Leslie Jamison and the Anxiety of Authorship
Art Business

Leslie Jamison and the Anxiety of Authorship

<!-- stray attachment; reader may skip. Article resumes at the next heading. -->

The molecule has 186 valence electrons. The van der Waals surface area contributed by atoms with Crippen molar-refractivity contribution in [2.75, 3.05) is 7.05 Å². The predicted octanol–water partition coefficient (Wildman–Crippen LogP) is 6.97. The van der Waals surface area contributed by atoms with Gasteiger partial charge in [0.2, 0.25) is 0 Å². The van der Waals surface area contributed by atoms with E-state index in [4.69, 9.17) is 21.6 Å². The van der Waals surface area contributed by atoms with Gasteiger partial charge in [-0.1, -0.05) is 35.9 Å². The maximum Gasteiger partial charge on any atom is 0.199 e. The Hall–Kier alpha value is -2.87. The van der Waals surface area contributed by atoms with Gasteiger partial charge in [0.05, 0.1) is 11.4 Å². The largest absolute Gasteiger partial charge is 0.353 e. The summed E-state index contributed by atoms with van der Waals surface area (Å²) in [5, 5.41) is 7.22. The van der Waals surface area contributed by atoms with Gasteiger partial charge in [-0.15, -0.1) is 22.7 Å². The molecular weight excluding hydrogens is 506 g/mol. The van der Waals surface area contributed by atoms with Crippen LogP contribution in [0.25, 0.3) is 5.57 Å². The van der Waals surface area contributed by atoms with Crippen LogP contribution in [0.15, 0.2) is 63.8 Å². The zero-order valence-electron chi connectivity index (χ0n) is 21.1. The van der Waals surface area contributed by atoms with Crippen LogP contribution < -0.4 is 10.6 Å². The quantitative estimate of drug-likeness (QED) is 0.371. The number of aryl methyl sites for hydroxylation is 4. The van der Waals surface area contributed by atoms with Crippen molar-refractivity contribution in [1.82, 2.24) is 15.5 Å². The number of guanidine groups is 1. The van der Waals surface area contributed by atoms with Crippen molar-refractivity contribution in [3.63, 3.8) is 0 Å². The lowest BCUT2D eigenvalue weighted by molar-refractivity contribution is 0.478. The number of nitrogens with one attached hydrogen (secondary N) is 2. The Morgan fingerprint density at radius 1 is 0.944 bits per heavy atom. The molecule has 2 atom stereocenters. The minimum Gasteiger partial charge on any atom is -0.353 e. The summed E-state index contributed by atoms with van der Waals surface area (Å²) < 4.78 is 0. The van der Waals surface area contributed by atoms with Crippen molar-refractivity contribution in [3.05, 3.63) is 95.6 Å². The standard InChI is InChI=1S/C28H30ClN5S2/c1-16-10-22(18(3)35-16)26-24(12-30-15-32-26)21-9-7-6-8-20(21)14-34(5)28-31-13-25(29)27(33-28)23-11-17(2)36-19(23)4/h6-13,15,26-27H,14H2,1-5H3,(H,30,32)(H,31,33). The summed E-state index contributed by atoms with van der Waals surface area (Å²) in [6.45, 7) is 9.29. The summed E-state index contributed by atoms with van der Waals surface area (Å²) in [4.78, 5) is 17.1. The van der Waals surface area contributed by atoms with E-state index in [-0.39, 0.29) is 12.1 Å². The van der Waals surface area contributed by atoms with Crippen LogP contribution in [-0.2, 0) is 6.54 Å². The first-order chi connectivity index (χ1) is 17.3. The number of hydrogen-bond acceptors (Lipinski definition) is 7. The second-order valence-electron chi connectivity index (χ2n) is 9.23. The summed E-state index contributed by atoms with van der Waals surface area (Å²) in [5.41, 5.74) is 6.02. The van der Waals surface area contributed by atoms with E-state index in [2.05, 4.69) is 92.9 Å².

Leslie Jamison, the author of “Make It Scream, Make It Burn.” “Make It Scream, Make It Burn,” a new collection of essays by Leslie Jamison, meets many of the prerequisites conjured by the phrase “collection of essays by Leslie Jamison.” It explores notions of witness, storytelling, and authenticity; of art and morality; and of pain—others’ and one’s own. Stylistically, the book is almost frustratingly eloquent. Jamison, who has also authored an addiction memoir, “ The Recovering ,” can pin an idea with the speed and fluidity of a pro athlete. (A stepmother becomes “a token mascot of the dark maternal.”) She thinks ethically but feels aesthetically. Her writing, although lyrical, proceeds with a precise, searching sobriety—each sentence a controlled swoon. A question raised by these new essays is whether they advance the work done by “ The Empathy Exams ,” Jamison’s breakthrough book. One feat of that volume, from 2014, was to establish an analogy between the mechanics of empathy and those of metaphor. Empathy—feeling with or as someone else—projects the self onto another, and metaphor projects meaning onto the world. In pieces on ultramarathoners and poverty tourists and people suffering from mysterious (and perhaps psychosomatic) illnesses, Jamison defended […]

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